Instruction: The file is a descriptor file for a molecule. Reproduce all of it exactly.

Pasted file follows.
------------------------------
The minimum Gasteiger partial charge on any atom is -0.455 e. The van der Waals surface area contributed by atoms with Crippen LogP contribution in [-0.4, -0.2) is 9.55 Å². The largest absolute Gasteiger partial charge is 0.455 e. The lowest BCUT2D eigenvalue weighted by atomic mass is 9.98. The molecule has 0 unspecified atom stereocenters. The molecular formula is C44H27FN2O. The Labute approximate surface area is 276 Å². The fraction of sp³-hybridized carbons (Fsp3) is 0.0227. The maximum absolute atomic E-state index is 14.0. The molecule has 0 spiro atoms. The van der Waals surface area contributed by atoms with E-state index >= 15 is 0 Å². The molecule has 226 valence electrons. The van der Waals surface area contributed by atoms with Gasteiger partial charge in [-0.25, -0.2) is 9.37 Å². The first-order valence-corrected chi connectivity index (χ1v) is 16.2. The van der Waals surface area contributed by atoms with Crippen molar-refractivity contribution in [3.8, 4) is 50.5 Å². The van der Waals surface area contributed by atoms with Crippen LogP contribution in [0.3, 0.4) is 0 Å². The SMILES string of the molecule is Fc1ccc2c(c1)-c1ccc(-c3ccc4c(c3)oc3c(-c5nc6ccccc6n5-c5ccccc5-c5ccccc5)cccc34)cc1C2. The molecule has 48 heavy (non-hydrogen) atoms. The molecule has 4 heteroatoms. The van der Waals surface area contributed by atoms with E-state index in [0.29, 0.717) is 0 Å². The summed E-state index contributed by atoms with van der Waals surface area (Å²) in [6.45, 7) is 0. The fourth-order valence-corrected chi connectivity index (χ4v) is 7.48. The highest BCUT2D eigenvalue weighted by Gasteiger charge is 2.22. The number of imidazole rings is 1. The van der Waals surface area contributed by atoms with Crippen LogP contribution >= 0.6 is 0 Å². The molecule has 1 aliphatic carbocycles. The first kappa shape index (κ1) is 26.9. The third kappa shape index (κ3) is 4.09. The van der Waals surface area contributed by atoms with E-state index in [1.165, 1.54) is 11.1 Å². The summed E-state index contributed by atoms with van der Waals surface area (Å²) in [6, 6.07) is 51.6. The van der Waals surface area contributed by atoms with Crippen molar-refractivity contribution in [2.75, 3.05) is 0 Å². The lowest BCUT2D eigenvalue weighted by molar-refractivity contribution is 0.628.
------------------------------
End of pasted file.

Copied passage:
The minimum Gasteiger partial charge on any atom is -0.455 e. The van der Waals surface area contributed by atoms with Crippen LogP contribution in [-0.4, -0.2) is 9.55 Å². The largest absolute Gasteiger partial charge is 0.455 e. The lowest BCUT2D eigenvalue weighted by atomic mass is 9.98. The molecule has 0 unspecified atom stereocenters. The molecular formula is C44H27FN2O. The Labute approximate surface area is 276 Å². The fraction of sp³-hybridized carbons (Fsp3) is 0.0227. The maximum absolute atomic E-state index is 14.0. The molecule has 0 spiro atoms. The van der Waals surface area contributed by atoms with E-state index >= 15 is 0 Å². The molecule has 226 valence electrons. The van der Waals surface area contributed by atoms with Gasteiger partial charge in [-0.25, -0.2) is 9.37 Å². The first-order valence-corrected chi connectivity index (χ1v) is 16.2. The van der Waals surface area contributed by atoms with Crippen molar-refractivity contribution in [3.8, 4) is 50.5 Å². The van der Waals surface area contributed by atoms with Crippen LogP contribution in [0.3, 0.4) is 0 Å². The SMILES string of the molecule is Fc1ccc2c(c1)-c1ccc(-c3ccc4c(c3)oc3c(-c5nc6ccccc6n5-c5ccccc5-c5ccccc5)cccc34)cc1C2. The molecule has 48 heavy (non-hydrogen) atoms. The molecule has 4 heteroatoms. The van der Waals surface area contributed by atoms with E-state index in [0.29, 0.717) is 0 Å². The summed E-state index contributed by atoms with van der Waals surface area (Å²) in [6.45, 7) is 0. The fourth-order valence-corrected chi connectivity index (χ4v) is 7.48. The highest BCUT2D eigenvalue weighted by Gasteiger charge is 2.22. The number of imidazole rings is 1. The van der Waals surface area contributed by atoms with Crippen LogP contribution >= 0.6 is 0 Å². The molecule has 1 aliphatic carbocycles. The first kappa shape index (κ1) is 26.9. The third kappa shape index (κ3) is 4.09. The van der Waals surface area contributed by atoms with E-state index in [1.165, 1.54) is 11.1 Å². The summed E-state index contributed by atoms with van der Waals surface area (Å²) in [6, 6.07) is 51.6. The van der Waals surface area contributed by atoms with Crippen molar-refractivity contribution in [2.75, 3.05) is 0 Å². The lowest BCUT2D eigenvalue weighted by molar-refractivity contribution is 0.628.